South Florida, the West Indies, southern Mexico (Quintana Roo) and South America (Venezuela).
NatureServe Global Status:
State of Florida Status:
Florida Natural Areas Inventory State Status:
IRC SOUTH FLORIDA Status:
Map of select IRC data for peninsular Florida
SOUTH FLORIDA Occurrence:
SOUTH FLORIDA Native Status:
South Florida History and Distribution:
Ranked as critically imperiled in Rare Plants of South Florida (Gann et al. 2002
; pp 535-537) based on three extant occurrences in two conservation areas (National Key Deer Refuge; Sugarloaf Hammocks, Florida Keys Wildlife and Environmental Area) and one non-conservation area (Grassy Key Pride-of-Big-Pine Site) in the Monroe County Keys. In 2005, plants were also located in the Middle Torch Hammocks, Florida Keys Wildlife and Environmental Area. The Grassy Key site is now part of the Florida Forever BOT Florida Keys Ecosystem Project.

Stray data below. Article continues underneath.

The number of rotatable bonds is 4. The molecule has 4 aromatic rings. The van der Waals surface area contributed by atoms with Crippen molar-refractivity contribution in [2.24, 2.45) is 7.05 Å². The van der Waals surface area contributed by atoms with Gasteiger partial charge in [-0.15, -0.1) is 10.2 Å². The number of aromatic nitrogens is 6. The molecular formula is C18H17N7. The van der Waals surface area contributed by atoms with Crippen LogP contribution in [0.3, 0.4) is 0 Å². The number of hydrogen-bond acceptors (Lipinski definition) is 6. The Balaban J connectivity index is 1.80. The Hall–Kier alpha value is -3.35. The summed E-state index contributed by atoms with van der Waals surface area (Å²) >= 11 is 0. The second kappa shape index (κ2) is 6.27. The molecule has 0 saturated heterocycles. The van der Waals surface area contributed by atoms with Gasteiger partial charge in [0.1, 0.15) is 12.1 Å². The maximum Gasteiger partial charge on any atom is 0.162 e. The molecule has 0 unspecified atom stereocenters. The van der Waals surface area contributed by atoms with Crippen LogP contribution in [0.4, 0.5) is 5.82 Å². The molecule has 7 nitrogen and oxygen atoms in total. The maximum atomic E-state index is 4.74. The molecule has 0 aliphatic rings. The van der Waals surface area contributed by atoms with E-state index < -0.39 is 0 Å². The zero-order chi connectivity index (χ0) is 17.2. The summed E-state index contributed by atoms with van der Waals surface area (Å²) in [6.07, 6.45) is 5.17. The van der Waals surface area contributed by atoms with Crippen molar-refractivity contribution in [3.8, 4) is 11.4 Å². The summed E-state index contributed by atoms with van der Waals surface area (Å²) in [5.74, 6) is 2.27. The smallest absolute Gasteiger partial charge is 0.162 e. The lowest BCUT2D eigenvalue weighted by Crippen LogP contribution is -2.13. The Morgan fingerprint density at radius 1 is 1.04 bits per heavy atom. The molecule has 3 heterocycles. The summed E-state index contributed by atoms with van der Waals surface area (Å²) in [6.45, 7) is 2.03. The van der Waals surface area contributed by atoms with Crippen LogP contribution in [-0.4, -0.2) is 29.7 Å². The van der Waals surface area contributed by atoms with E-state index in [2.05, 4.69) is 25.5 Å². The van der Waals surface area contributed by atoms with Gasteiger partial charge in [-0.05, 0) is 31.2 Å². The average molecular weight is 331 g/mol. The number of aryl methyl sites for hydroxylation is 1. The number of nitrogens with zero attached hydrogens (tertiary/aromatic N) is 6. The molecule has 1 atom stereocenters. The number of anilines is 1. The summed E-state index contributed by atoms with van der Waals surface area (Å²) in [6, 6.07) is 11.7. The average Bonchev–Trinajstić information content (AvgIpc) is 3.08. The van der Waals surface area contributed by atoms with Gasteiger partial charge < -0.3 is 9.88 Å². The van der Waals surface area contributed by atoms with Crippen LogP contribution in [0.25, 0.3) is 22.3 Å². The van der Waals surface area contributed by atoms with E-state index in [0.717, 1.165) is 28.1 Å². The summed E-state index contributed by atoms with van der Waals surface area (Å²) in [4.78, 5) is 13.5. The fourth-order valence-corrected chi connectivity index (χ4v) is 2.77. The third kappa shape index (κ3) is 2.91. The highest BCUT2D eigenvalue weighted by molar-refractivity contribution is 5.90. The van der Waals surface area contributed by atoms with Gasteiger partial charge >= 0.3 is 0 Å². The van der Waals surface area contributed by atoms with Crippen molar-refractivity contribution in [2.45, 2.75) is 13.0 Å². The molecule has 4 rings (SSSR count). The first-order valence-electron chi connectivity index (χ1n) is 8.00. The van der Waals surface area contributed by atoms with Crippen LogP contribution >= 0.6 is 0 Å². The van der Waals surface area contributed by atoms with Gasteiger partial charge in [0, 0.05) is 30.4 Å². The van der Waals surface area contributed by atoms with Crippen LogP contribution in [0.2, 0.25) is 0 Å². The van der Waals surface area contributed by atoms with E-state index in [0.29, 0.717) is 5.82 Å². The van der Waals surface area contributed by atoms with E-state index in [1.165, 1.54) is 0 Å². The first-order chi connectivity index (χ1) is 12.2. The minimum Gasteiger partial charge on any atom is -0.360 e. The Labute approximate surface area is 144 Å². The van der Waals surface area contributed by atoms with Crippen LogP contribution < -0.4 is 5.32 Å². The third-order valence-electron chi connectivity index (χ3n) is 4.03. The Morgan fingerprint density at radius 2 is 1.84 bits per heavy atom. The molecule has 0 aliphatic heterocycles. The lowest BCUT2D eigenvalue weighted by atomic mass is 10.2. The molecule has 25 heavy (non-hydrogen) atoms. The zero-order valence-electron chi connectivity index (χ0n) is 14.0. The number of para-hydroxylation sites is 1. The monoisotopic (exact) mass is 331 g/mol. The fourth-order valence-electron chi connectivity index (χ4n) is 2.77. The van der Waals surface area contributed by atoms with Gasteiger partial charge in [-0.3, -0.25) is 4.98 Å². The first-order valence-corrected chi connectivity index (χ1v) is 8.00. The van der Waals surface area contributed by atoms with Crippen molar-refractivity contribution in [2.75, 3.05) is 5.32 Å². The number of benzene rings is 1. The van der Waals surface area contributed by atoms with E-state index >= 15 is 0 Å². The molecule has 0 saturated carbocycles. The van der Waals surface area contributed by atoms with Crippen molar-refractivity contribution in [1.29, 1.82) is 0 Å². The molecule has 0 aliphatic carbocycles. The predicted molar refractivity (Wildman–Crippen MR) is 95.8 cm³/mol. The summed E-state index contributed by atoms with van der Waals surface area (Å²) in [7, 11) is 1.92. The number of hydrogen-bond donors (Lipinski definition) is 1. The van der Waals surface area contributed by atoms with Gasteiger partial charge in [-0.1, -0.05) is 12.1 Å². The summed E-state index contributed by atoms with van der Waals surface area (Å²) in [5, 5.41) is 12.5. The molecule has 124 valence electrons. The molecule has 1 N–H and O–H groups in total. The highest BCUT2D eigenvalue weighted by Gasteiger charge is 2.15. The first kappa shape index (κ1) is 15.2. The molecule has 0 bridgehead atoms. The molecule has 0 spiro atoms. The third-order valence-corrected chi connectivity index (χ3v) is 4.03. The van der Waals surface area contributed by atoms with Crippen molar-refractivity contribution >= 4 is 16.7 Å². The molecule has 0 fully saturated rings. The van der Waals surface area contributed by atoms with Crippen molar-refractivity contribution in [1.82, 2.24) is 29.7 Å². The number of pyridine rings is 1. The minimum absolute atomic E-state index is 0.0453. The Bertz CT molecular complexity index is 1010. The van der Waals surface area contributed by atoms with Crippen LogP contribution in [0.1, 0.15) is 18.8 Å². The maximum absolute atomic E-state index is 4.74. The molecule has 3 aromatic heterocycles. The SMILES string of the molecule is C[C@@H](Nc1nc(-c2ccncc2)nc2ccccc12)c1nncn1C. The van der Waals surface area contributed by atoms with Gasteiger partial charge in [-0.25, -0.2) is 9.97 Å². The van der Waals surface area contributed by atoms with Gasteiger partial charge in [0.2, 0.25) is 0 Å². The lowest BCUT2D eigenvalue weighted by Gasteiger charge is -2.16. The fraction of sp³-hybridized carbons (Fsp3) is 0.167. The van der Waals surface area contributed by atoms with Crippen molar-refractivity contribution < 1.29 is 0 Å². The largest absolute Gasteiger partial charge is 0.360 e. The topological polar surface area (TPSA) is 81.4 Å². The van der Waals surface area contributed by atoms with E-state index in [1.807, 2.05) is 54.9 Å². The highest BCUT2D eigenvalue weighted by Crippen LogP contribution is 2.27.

SOUTH FLORIDA Cultivated Status:
See also Florida Natural Areas Inventory's Field Guide to the Rare Plants of Florida
page (Chafin 2000).
FLORIDA KEYS Occurrence:
FLORIDA KEYS Native Status:
IRC FLORIDA KEYS Status:
Map of select IRC data for the Florida Keys
Florida Keys History and Distribution:
First collected between 1838 and 1853 by John Loomis Blodgett on Big Pine Key. Reported in 1913
by John Kunkel Small for hammocks and sand dunes from the upper Keys to the lower Keys, but Small's definition of the upper Keys included the middle and lower Keys south and west to West Sumerland Key. We consider this native and extant in the middle and lower Keys. For more information on S. maritima in the Florida Keys, see IRC's species account